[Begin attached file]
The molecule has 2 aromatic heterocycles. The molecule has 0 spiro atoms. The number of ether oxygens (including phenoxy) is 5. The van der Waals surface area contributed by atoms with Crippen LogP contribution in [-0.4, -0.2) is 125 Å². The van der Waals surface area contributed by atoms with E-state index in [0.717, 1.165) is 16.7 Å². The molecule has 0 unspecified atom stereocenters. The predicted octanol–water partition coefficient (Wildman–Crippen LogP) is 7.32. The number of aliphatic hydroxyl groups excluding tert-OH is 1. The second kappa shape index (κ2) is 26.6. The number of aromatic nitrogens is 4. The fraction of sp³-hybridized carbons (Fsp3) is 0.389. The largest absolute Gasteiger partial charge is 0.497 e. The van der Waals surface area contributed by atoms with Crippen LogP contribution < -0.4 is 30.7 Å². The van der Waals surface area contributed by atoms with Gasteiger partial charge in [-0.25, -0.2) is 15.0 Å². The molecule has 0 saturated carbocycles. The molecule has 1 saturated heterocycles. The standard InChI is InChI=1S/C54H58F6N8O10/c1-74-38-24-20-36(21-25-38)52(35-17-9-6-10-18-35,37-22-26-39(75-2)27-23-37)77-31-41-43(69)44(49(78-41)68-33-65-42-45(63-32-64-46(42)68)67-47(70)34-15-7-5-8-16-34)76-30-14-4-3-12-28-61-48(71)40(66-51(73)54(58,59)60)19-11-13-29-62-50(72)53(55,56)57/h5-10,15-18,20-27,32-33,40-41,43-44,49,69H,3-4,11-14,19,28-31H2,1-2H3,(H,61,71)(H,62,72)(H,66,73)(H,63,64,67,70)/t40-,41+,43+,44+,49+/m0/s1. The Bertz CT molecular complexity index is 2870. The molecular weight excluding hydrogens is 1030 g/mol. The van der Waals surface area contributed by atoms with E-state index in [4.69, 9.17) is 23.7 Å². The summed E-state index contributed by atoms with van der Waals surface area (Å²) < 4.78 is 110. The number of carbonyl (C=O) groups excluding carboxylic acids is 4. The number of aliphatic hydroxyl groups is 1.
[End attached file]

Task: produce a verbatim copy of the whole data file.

The molecule has 2 aromatic heterocycles. The molecule has 0 spiro atoms. The number of ether oxygens (including phenoxy) is 5. The van der Waals surface area contributed by atoms with Crippen LogP contribution in [-0.4, -0.2) is 125 Å². The van der Waals surface area contributed by atoms with E-state index in [0.717, 1.165) is 16.7 Å². The molecule has 0 unspecified atom stereocenters. The predicted octanol–water partition coefficient (Wildman–Crippen LogP) is 7.32. The number of aliphatic hydroxyl groups excluding tert-OH is 1. The second kappa shape index (κ2) is 26.6. The number of aromatic nitrogens is 4. The fraction of sp³-hybridized carbons (Fsp3) is 0.389. The largest absolute Gasteiger partial charge is 0.497 e. The van der Waals surface area contributed by atoms with Crippen LogP contribution < -0.4 is 30.7 Å². The van der Waals surface area contributed by atoms with Gasteiger partial charge in [-0.25, -0.2) is 15.0 Å². The molecule has 0 saturated carbocycles. The molecule has 1 saturated heterocycles. The standard InChI is InChI=1S/C54H58F6N8O10/c1-74-38-24-20-36(21-25-38)52(35-17-9-6-10-18-35,37-22-26-39(75-2)27-23-37)77-31-41-43(69)44(49(78-41)68-33-65-42-45(63-32-64-46(42)68)67-47(70)34-15-7-5-8-16-34)76-30-14-4-3-12-28-61-48(71)40(66-51(73)54(58,59)60)19-11-13-29-62-50(72)53(55,56)57/h5-10,15-18,20-27,32-33,40-41,43-44,49,69H,3-4,11-14,19,28-31H2,1-2H3,(H,61,71)(H,62,72)(H,66,73)(H,63,64,67,70)/t40-,41+,43+,44+,49+/m0/s1. The Bertz CT molecular complexity index is 2870. The molecular weight excluding hydrogens is 1030 g/mol. The van der Waals surface area contributed by atoms with E-state index in [4.69, 9.17) is 23.7 Å². The summed E-state index contributed by atoms with van der Waals surface area (Å²) < 4.78 is 110. The number of carbonyl (C=O) groups excluding carboxylic acids is 4. The number of aliphatic hydroxyl groups is 1.